Two “lighthouse” sensors track the controllers and headset. They’re designed to handle roomscale, so the two bundled sensors are all that’s needed for it, and the size of the play space that can be used is larger than with the Rift and its Touch controllers.
Both devices also support gamepads, though only the Rift ships with an Xbox One controller and most Vive games are designed with the bundled controllers in mind.
Though Oculus has been grabbing headlines with its upcoming Touch release, HTC and Valve haven’t been sitting idle. At a recent Steam DevDays event, Valve showed off a new controller design that takes some of the wraparound elements found on the Touch controllers and streamlines them with the Vive’s penchant for ergonomics, helping to create an interesting new design.
We’re told from developers who attended the event that the new Vive controllers can be half-held for a more realistic, in-game grip. Supposedly, you’ll also be able to let go of them entirely, which means that you can “throw” in-game object by actually throwing the controller. With the straps in place, you won’t have to worry about finding the controllers buried in your TV after you’re finished either.
There is not release date or official information available at this prototype, however, so don’t expect it to appear soon.
Display and tracking
Virtual reality headsets are only as good as the display they utilize. The Rift and Vive both come outfitted with vibrant OLED displays, each of which offers 1,080 x 1,200-pixel resolution for each eye. Said displays bring the final resolution to 2,160 x 1,200, with 90Hz refresh rates, thus ensuring the frame rate is high enough to prevent motion sickness and provide a smooth experience overall.
By the specs sheet, both headsets also offer a 110-degree field of view (FOV), though in actual usage there’s a lot of subjective evidence (and some slightly more scientific) to suggest that the Vive offers a slightly wider and certainly taller field of view. It’s not hugely noticeable when you’re in the midst of gunning down robots or exploring abandoned buildings, but it is there.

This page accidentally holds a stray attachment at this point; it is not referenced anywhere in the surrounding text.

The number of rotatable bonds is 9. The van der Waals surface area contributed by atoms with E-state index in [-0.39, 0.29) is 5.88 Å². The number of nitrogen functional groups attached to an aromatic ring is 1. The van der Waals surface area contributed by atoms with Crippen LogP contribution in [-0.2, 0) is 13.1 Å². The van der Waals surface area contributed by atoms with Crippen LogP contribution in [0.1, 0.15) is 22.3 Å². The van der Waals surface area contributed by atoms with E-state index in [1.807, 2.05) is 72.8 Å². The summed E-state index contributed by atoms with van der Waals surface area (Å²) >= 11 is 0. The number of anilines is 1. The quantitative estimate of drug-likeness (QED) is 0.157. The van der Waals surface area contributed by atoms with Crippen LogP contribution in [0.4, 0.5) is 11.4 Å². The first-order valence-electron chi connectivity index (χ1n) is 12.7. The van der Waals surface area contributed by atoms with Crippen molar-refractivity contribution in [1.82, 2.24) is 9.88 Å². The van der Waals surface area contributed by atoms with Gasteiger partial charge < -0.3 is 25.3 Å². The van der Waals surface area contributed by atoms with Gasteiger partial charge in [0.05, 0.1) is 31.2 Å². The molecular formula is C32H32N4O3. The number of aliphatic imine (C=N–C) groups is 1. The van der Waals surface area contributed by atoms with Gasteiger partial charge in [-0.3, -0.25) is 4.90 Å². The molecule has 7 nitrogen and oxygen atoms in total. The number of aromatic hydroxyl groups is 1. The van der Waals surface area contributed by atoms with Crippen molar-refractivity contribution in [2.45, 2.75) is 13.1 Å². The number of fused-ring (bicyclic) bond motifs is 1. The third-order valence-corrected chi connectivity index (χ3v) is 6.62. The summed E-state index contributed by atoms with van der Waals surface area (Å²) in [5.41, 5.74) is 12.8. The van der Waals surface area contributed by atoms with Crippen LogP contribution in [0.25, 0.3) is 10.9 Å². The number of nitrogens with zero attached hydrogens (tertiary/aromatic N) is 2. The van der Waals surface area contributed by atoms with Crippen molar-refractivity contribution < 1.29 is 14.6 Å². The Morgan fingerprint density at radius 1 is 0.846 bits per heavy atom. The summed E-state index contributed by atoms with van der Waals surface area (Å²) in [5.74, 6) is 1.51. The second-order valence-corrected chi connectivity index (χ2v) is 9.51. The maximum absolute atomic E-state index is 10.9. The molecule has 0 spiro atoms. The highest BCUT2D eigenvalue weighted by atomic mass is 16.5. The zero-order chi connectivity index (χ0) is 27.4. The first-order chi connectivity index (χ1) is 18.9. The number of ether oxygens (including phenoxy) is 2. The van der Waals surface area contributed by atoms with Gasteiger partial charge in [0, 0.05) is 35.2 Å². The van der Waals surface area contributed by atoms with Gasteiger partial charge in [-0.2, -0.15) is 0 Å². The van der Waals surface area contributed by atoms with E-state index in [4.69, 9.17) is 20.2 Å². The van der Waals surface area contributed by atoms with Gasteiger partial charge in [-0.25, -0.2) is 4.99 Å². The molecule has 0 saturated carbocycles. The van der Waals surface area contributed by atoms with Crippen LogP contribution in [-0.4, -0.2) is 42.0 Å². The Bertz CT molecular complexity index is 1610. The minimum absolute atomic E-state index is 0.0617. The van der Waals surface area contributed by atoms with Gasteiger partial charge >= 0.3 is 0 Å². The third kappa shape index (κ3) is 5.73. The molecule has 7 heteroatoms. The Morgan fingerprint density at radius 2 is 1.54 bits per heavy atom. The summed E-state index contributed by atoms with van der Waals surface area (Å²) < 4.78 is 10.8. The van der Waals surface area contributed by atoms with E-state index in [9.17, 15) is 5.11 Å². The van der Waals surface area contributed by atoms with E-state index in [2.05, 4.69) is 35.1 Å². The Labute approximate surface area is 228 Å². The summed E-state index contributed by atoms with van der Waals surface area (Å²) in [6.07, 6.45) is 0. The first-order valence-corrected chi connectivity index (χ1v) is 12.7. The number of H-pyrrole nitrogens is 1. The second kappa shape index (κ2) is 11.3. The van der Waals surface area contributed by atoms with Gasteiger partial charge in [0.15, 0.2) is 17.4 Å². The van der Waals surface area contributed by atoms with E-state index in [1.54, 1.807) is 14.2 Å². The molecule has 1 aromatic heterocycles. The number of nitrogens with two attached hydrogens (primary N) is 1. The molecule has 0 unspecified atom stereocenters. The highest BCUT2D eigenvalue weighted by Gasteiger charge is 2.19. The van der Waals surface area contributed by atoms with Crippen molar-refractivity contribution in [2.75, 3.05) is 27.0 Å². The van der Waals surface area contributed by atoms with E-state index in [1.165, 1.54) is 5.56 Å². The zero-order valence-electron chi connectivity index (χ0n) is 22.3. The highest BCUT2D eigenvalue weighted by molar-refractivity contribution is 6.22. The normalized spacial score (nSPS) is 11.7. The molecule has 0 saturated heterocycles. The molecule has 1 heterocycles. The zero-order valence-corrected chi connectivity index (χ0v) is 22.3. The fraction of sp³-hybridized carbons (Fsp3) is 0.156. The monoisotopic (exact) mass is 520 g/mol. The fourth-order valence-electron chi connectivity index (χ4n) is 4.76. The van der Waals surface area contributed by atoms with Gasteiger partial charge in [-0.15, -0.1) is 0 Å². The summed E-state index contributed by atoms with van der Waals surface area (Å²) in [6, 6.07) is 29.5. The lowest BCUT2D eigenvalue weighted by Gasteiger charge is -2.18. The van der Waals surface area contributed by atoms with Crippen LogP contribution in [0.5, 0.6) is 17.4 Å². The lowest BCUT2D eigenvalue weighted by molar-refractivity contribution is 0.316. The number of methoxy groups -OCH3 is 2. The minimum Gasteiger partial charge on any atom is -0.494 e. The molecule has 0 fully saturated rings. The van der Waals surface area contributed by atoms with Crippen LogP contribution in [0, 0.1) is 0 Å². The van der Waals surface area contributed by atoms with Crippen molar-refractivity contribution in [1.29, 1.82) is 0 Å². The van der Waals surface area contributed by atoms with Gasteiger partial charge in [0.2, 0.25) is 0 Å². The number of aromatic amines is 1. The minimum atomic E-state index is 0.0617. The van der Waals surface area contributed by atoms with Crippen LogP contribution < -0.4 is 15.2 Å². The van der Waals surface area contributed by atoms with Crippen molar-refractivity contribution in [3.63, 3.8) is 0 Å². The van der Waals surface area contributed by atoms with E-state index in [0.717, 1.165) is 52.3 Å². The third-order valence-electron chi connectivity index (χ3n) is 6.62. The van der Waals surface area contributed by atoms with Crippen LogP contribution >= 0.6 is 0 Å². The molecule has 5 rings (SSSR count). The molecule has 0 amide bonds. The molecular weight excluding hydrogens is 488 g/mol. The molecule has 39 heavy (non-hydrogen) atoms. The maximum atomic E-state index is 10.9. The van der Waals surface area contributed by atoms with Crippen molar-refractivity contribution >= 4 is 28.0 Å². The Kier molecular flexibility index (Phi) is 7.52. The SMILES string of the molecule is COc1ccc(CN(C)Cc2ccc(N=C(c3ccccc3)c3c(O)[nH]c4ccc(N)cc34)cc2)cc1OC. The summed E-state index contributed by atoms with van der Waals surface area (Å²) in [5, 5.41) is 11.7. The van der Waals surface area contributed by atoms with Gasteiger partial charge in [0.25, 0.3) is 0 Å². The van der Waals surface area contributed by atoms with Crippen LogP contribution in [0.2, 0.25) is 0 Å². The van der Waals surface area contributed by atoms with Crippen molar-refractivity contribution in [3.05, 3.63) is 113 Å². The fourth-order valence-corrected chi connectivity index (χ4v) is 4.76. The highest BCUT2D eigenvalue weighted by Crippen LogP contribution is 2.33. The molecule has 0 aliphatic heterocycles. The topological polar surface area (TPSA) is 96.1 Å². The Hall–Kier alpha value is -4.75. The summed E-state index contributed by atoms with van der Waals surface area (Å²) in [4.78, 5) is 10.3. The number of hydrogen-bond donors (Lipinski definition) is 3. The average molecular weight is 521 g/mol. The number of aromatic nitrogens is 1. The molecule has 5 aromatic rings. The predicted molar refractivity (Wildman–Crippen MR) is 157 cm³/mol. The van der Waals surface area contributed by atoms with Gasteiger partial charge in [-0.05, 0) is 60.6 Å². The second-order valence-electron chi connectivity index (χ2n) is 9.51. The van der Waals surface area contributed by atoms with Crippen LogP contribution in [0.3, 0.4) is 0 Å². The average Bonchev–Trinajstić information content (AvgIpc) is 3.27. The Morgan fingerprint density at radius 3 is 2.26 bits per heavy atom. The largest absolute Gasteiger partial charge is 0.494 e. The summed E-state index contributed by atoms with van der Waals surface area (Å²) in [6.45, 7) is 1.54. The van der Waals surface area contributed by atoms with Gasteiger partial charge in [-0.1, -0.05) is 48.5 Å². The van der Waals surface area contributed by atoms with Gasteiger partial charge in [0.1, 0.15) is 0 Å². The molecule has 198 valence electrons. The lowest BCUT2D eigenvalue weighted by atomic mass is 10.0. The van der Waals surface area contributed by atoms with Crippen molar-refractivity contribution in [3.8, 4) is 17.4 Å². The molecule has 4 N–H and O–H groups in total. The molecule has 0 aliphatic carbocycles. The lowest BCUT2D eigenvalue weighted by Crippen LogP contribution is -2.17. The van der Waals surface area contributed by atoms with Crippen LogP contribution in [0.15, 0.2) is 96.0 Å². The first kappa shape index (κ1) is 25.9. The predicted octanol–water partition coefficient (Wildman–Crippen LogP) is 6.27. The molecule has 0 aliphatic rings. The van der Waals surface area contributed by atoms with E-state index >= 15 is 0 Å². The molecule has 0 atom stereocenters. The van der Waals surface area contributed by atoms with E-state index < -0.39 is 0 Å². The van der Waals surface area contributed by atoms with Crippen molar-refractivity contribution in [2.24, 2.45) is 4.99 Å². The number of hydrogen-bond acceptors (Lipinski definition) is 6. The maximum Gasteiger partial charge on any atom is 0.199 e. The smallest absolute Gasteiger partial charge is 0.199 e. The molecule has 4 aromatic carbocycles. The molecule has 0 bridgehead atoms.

In terms of figuring out just where you are in the real and virtual worlds, the Rift set up uses a Constellation tracking camera, which uses infrared light to offer 360-degree positional head tracking in a short, but broad and deep play area. In comparison, the Vive uses a combination of 70 sensors, with its laser-based Lighthouse tracking system to map out your room (up to 15 x 15 feet). Both headsets also utilize magnetometers, gryoscopes, and accelerometers built directly into the headsets to augment head tracking.
Because of these differences in tracking systems, the Oculus Rift has been primarily designed for seated and standing experiences, though as mentioned in the previous section, room-scale experiences are possible — the tracking just isn’t quite as versatile. Oculus also recommends at least three Constellation cameras for room-scale tracking. In comparison, the HTC Vive has been capable of room-scale since it was initially released, so many of its games and experiences are built with that in mind.
One of the features that really sets the two headsets apart, however, is the Vive’s front-facing camera that allows the user to see real-world objects while in VR. At the press of a button, users can get a look at the real world to make sure they aren’t going to bump into anything.
The Vive also has a “Chaperone” system, which amounts to virtual grid that maps out your real-world space, making it very unlikely you’ll leave the safe confines of your cleared floor. Oculus has something akin to this in the works, known as Guardian, and it will be available with Touch controllers.
Performance and requirements
So, how do the Rift and Vive perform in real-world scenarios when stacked directly against one another? That’s a difficult question to answer, since virtual reality is really one of those technologies you have to try before you really understand how immersive it can be. That said, there are some differences between the two offerings from the industry’s biggest players.